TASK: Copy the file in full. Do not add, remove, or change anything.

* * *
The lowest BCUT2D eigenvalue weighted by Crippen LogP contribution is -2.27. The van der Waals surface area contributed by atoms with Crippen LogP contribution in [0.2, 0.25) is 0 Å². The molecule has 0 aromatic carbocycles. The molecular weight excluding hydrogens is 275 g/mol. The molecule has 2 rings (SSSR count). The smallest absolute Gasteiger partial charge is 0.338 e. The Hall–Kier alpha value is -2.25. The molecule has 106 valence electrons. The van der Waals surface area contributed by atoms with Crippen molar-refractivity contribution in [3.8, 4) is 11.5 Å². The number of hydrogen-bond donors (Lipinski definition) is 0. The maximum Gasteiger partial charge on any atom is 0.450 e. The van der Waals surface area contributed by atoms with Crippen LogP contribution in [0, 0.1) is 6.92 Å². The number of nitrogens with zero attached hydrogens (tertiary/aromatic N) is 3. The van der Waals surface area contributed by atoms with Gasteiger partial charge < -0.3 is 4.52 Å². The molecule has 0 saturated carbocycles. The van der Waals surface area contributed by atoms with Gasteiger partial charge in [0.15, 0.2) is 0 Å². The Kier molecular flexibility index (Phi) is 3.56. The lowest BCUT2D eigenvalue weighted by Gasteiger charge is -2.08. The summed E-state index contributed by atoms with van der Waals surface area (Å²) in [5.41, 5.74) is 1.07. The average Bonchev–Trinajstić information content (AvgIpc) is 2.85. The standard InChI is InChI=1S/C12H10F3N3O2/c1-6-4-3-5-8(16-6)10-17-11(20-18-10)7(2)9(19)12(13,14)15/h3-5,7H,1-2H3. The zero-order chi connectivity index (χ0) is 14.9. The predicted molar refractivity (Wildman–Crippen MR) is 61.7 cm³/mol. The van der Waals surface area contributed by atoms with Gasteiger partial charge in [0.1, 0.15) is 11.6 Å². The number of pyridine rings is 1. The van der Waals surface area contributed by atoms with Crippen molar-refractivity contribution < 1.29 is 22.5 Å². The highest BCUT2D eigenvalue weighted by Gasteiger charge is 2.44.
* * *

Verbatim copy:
The lowest BCUT2D eigenvalue weighted by Crippen LogP contribution is -2.27. The van der Waals surface area contributed by atoms with Crippen LogP contribution in [0.2, 0.25) is 0 Å². The molecule has 0 aromatic carbocycles. The molecular weight excluding hydrogens is 275 g/mol. The molecule has 2 rings (SSSR count). The smallest absolute Gasteiger partial charge is 0.338 e. The Hall–Kier alpha value is -2.25. The molecule has 106 valence electrons. The van der Waals surface area contributed by atoms with Crippen molar-refractivity contribution in [3.8, 4) is 11.5 Å². The number of hydrogen-bond donors (Lipinski definition) is 0. The maximum Gasteiger partial charge on any atom is 0.450 e. The van der Waals surface area contributed by atoms with Crippen LogP contribution in [0, 0.1) is 6.92 Å². The number of nitrogens with zero attached hydrogens (tertiary/aromatic N) is 3. The van der Waals surface area contributed by atoms with Gasteiger partial charge < -0.3 is 4.52 Å². The molecule has 0 saturated carbocycles. The van der Waals surface area contributed by atoms with Gasteiger partial charge in [0.15, 0.2) is 0 Å². The Kier molecular flexibility index (Phi) is 3.56. The lowest BCUT2D eigenvalue weighted by Gasteiger charge is -2.08. The summed E-state index contributed by atoms with van der Waals surface area (Å²) in [5.41, 5.74) is 1.07. The average Bonchev–Trinajstić information content (AvgIpc) is 2.85. The standard InChI is InChI=1S/C12H10F3N3O2/c1-6-4-3-5-8(16-6)10-17-11(20-18-10)7(2)9(19)12(13,14)15/h3-5,7H,1-2H3. The zero-order chi connectivity index (χ0) is 14.9. The predicted molar refractivity (Wildman–Crippen MR) is 61.7 cm³/mol. The van der Waals surface area contributed by atoms with Gasteiger partial charge in [0.1, 0.15) is 11.6 Å². The number of pyridine rings is 1. The van der Waals surface area contributed by atoms with Crippen molar-refractivity contribution < 1.29 is 22.5 Å². The highest BCUT2D eigenvalue weighted by Gasteiger charge is 2.44.